Cover image for Night watch : a long-lost adventure in which Sherlock Holmes meets Father Brown
Night watch : a long-lost adventure in which Sherlock Holmes meets Father Brown
Kendrick, Stephen, 1954-
Personal Author:
First edition.
Publication Information:
New York : Pantheon Books, [2001]

Physical Description:
viii, 258 pages ; 22 cm
Personal Subject:
Format :


Call Number
Material Type
Home Location
Item Holds
X Adult Fiction Central Closed Stacks
X Adult Fiction Popular Materials-Mystery
X Adult Fiction Open Shelf

On Order



In this brilliantly crafted pastiche, Stephen Kendrick brings Sherlock Holmes and Father Brown together in an unprecedented collaboration on a singularly shocking murder case. It is Christmas Day, 1902, and a priest's mutilated body has been found in a London church that is hosting a secret interfaith meeting to discuss the possibility of a Parliament of World Religions. A summons from the Prime Minister plunges Holmes into a case with international, political, and ecclesiastical complications. Untrampled snow surrounding the church suggests that the murderer remains within and that he is, presumably, one of the leaders of the world's great faiths. Throughout the night, as more deaths are discovered, Holmes and Dr. Watson follow one false lead after another. But with his legendary astuteness, Holmes manages to wrap the case up in less than twenty-four hours--or so it seems. Two weeks later, Father Brown, the meek young priest-translator, pays a call at Baker Street to reveal "a few loose ends." The intersection of religion and politics, faith and sin, enmity and forgiveness--these themes are subtly interwoven into this fast-paced mystery that is filled with classic intrigue.

Author Notes

Stephen Kendrick is the author of "Holy Clues: The Gospel According to Sherlock Holmes". He is the Parish Minister of the Universalist Church of West Hartford, Connecticut, where he lives.

(Publisher Provided)

Reviews 2

Publisher's Weekly Review

With an ingenuous dismissal of other Sherlock Holmes pastiches as, well, mere pastiches, Kendrick sets about a taut reworking of the venerable "locked room" mystery. His tale of murder in the cathedral, he insists, is genuine: a lost account from the one true chronicler, Dr. Watson. Kendrick also dusts off another of sleuthdom's icons, Father Brown. The mix works. Though the narrative voice little evokes that of the Good Doctor, Kendrick knows and respects his source materials. A cleric himself, he also knows church history. Not only does he use little remembered figures (such as the heretic Pelagius) and events (such as the World's Parliament of Religions in 1893), but he integrates them so well with the mystery that the reader pores over the historical minutiae for possible clues. Representatives from each of the world's major religions gather secretly in a London church to plan for an important ecumenical conference; then one of them murders his Anglican host in most unholy fashion. Holmes and Father Brown have but one night to solve the grizzly murder, aided by such stalwarts as Inspector Lestrade and Mycroft Holmes. In the light of the past century's history and, particularly, recent events, there is a profoundly tragic aspect to Kendrick's plotting and his roster of suspects Roman Catholic, Anglican, Eastern Orthodox, Buddhist, Jewish, Hindu and Islamic who join together in the hope of establishing common ground. A century later, such vision seems all but trampled under. (Nov. 13) (c) Copyright PWxyz, LLC. All rights reserved

Library Journal Review

The influence of the Sherlock Holmes stories is so pervasive that each year sees more critical essays, parodies, pastiches, or other ways of continuing the Holmes canon. Two novels are the latest to surface, each with its own gimmick. In Night Watch, the great Holmes meets G.K. Chesterton's Father Brown. Kendrick (Holy Clues) stays safely on Holmes's home turf of London, and the tone of the book is closer to the original, with an appropriately sinister atmosphere. Holmes (and his brother Mycroft) and Watson are called to a convention of clerics of the world's major religions, where someone has murdered the host. Throughout the night, more deaths are discovered, but in the space of 24 hours, Holmes apparently solves the case. But then, two weeks later, Father Brown, in his quiet, self-effacing way, provides the real solution. (c) Copyright 2010. Library Journals LLC, a wholly owned subsidiary of Media Source, Inc. No redistribution permitted.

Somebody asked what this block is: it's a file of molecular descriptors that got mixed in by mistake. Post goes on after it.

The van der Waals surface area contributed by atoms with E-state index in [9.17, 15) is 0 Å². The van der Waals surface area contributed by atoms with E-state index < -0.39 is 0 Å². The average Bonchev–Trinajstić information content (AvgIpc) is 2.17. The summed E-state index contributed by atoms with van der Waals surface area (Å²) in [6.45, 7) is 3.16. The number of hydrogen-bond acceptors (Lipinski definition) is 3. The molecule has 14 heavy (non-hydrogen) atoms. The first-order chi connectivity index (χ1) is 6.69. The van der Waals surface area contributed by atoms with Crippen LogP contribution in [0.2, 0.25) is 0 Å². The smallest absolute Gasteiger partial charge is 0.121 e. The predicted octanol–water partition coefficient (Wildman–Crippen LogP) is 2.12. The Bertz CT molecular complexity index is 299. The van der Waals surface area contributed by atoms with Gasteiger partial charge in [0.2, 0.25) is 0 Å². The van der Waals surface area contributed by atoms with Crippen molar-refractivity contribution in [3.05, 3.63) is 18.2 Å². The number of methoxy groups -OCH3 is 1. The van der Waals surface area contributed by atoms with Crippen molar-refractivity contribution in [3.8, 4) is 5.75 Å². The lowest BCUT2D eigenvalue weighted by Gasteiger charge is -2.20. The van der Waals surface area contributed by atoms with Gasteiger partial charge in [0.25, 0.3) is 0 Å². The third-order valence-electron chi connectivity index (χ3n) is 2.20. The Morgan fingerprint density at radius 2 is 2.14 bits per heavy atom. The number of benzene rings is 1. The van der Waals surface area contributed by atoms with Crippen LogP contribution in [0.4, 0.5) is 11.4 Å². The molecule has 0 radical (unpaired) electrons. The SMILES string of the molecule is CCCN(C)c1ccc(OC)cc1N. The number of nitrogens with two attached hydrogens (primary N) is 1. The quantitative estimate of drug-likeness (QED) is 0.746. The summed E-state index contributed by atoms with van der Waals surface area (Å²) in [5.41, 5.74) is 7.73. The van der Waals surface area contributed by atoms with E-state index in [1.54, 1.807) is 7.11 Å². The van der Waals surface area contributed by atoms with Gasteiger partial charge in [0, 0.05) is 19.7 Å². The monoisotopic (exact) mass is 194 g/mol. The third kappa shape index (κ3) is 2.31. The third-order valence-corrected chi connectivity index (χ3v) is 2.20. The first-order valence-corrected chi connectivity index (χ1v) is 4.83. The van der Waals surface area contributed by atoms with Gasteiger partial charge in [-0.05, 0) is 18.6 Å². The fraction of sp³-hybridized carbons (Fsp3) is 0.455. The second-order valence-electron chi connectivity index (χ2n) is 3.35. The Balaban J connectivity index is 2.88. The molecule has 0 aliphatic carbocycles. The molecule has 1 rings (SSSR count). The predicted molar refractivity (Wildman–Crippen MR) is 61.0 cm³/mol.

One NONE Oxford to Baker Street, 3 p.m. Snow descended on London, swirling in on brisk winds, catching the pale yellow glare of the streetlights as it laid its ghostly white upon our familiar haunts. I stood at our window overlooking deserted Baker Street, marveling on the rare London snow and savoring the strange quiet. Christmas morning had come and gone, and Holmes was clearly relieved the dreaded festival was almost over. We had just this afternoon returned from Oxford, where Holmes had tried, and singularly failed, to hide away in the Bodleian Library, studying the ancient, musty musical manuscripts he so loved. Instead, we had been dragged into the tinseled maw of a perplexing domestic drama in the home of Holmes's old tutor, now master of St. Mark's. Hailing a hansom cab at Euston Station upon our return to London from Oxford, we hastened straight back to our rooms, thoroughly exhausted. After a brief rest, a shave, and a light repast of strong coffee, eggs, and kippers, provided by Mrs. Hudson, we were now sharing a convivial silence on this winter's approaching night. In the inner reflection upon the window glass, I could see Holmes as he placidly sat pasting newspaper crime articles into his vast alphabetized volumes, his lean face partially obscured with pipe smoke. Against the storm, the warmth and light of our apartment seemed a stay against the chaos of city life, whose dirty, coal-smudged tracks, mud, and grime were being sheeted by the innocence of white. From the distance, I heard the faint tinkling of horses' bells as hansoms traversed the oddly muffled streets. "Yes, Watson, indeed the rose is the most beautiful of the flowers."? "Good God, Holmes, you have been playing this trick upon me for a good many years, and still leave me dumbfounded."? I turned to face my old companion. "How in heaven's name could you read this in my manner, for I surely betrayed no sign of such a thought?" He leaned back and sucked in upon his brier-wood pipe, eyeing me merrily. "I have indeed been reading the Book of Watson for some time, the purity of my observations augmented by close familiarity. I saw you set down that book by your chair, page faceup, as you rose, and it opened naturally to a poem most precious to you."? "Yes, Lodge's ‘When I Admire the Rose,’ but surelyâ€"â€? "Ah, follow the mind under suggestion. You passed our mantel, where you set our few Christmas postcards, two of which are adorned with roses blooming in winter, one of the glories of our clime. Then, as you stood at the window you absently placed your hands in your pockets, and as you did I could see, reflected in the glass, a look of melancholy cross your face. You were, I believe, touching the rosary that you carry in your pocket, given to you by your late wife, Mary.â€? He paused. “I believe that was the trail of your thoughts. It seemed natural to bring these mental fragments together, the term ‘rosary’ coming from the rose garden,"? said Holmes, setting aside his glue pot and heavy book. He went to the mantel to poke at his pipe, adding a little shag tobacco. I sat down in my chair across from him. "Yes, Holmes, that was precisely the gathering of my emotions. You know I am not a religious man; I carry her rosary not out of any feeling of faith but because she held it once."? "A twelfth-century Persian poet said, ‘Mystery glows in the rose bed, the secret is hidden in the rose.’ â€? He leaned back in his old velvet chair dreamily, his eyes half closed, as if he were listening to a piece of favorite music at the Royal Hall. “Think of how much of our lives, Watson, we have pursued such secrets, sub rosa.â€? I had a little secret of my own from him. I wondered if this was to be the last Christmas season we would share in our old comfortable digs. My proposal of marriage to a remarkable young woman, a lovely nurse in training I met on rounds at St. Bart’s, had been recently accepted. Since she was with her parents in Essex for the holidays, I had more or less invited myself along on Holmes’s recent college expedition. Though impatient to be married again after so many years, I also harbored a certain nostalgia for these years of bachelor conviviality that were to end in the autumn. I dreaded informing Holmes about my approaching marriage; I knew he would greet this news with his typical asperity and a sharp comment or two. Oh, our long friendship would go on, but subtly changed, more distant, haphazard. "You know, Watson, it might amuse your readers to some-day record our little Oxford adventure.â€? He shrugged, and added with a sardonic touch, “The incident illustrates the lesson I have tried to impart to you through the years: that close observation of minute details, not grand theorizing, is the key to revelation.â€? As he languidly waved his match out, he gave me an amused look signaling both permission for me to write up the case and, at the same time, a bemused dismissal of my literary efforts. “It really was a remarkable red ruby sapphire, Holmes, was it not?â€? “Yes, it was. You owe it to your readers, Watson, to fully describe it, especially after having confused them years ago with your Yuletide tale of the famed blue carbuncleâ€"only that blue gems of that variety do not exist.â€? Ignoring his jocund jibe at a literary license I had taken years ago to obscure the facts of a case, I instead nodded a restrained thanks. I do indeed owe it to readers to describe our little encounter with the Scintilla Stone, because it offers a glimpse into the religious feelings of Holmes, an icy reserve rarely revealed. In our rented Oxford rooms, I had been happily reading the holiday issue of the Illustrated London News when Holmes unexpectedly reappeared, rousing me with a bag thrown upon his bed and a resigned request: “Come, Watson, the past has claimed us. Gather our things, for we are due shortly at the master’s house of St. Mark’s College.â€? His old tutor, the Reverend Dr. Sydney Rosewater, unexpectedly encountered in the Bodleian quad at dusk, was insisting we join his family’s celebration. The detective had known in an instant that the quiet evening he had envisioned after his long day in Duke Humphrey’s library was doomed. It was a short walk from our hotel to St. Mark’s, our footsteps resounding along glistening stone walls. Into the bustle of Broad Street, we were greeted with a small brass band playing “Good King Wenceslasâ€? in front of the great stoic stone heads of the emperors. “You seldom talk about your college days, Holmes.â€? “My two years here were not stellar, Watson. In fact, when that bull pup bit my ankle on the way to chapel, I took it as a divine sign to be on my way to London.â€? “I suspect that dog interrupted your last attendance at any religious service.â€? “Well, with my then certain heady scientific sensibility, I determined that the compulsory chapels of my youth contained truths too fantastic for me. I am not a scoffer at religion as my brother, Mycroft, is, but I determined then that I would give my sole allegiance to facts, not faith. Yet strangely, I find I am mellowing towards religion in recent years.â€? Hoping to keep this rare colloquy from the private Holmes flowing, as he almost never referred to his past, I inquired, “How so, Holmes? I can’t remember when either of us expressed the slightest interest in religion.â€? “Ah, well, the faith of crucifixes, stained glass, vestments, and all the paraphernalia of English faithâ€"true, that realm of faith has no appeal to me. But oddly enough, my year in Tibet and my exposure to Buddhism opened my eyes. The monks taught me to still my mind, and surprisingly, I found the rudimentary meditative techniques they gave me congenial to my austere temperament. And suddenly, the religious trappings of a foreign faith made me a trifle more open to religion as a kind of visual poetry, a universal language. Still, I sincerely dread Rosewater’s invitation.â€? He would have been far happier if he had known that instead of sentimental piety, his old teacher would soon be giving him the present of the kind of mental puzzle he so delighted in. Soon the imposing white walls of his old college loomed before us, covered in trailing bands of ivy laced with frost. With a sigh, Holmes strode through the imposing Gothic gate. The master’s house, beyond the chapel, was lit with a benevolent yellow glow. Our knock was answered by a suave young man in formal wear, balding and lean. “Holmes, is it? Come in. My brother said he had snagged you to join our rituals.â€? He extended his hand and took our bags. “I’m Jeffrey Rosewater, up from London; your territory, Mr. Holmes. And you must be Dr. Watson.â€? Five children ran by us in a laughing rush in the entryway. Jeffrey Rosewater rolled his eyes indulgently. The dapper man, trim black mustache giving him a military look, dabbed at his shining forehead with a handkerchief. “Sydney insists all of us must return to Oxford, the Rosewater homestead, in honor of our deceased parents.â€? A pretty chestnut-haired young girl, eleven or so, danced back and embraced Jeffrey, crying, “Oh Father, come help us glue our Christmas crackers! Bring us those exploding snaps you brought us from Paris!â€? We were then spied by the master, who joined us in the foyer. “Welcome, welcome,â€? cried Rosewater, small and rotund in a quaint, Pickwickian fashion. He ordered his brother to take our bags. As Jeffrey Rosewater obeyed, standing four inches over his older brother, he was sleek and fastidious compared to the slightly disheveled master. It was clear the master easily and effortlessly dominated his younger brother. It occurred to me that no one knew better than Holmes what it was like to have an impressive older brother who held tenaciously to long dominance. The little girl interrupted us, saying that they needed to complete their Christmas crackers. This new custom of beginning a perfectly proper meal by yanking open explosive paper rolls and then putting on colored paper crowns clearly filled Holmes with despair, but I found I was enjoying being here. Master Rosewater leaned near Holmes to whisper, “Lovely little girl, Elizabeth. Her mother died eight years ago, and she’s not taken on Jeffrey’s airs yet, thank goodness. He does the best he can, though he leaves her alone too much with all his travel.â€? Excerpted from Night Watch: A Long-Lost Adventure in Which Sherlock Holmes Meets Father Brown by Stephen Kendrick All rights reserved by the original copyright owners. Excerpts are provided for display purposes only and may not be reproduced, reprinted or distributed without the written permission of the publisher.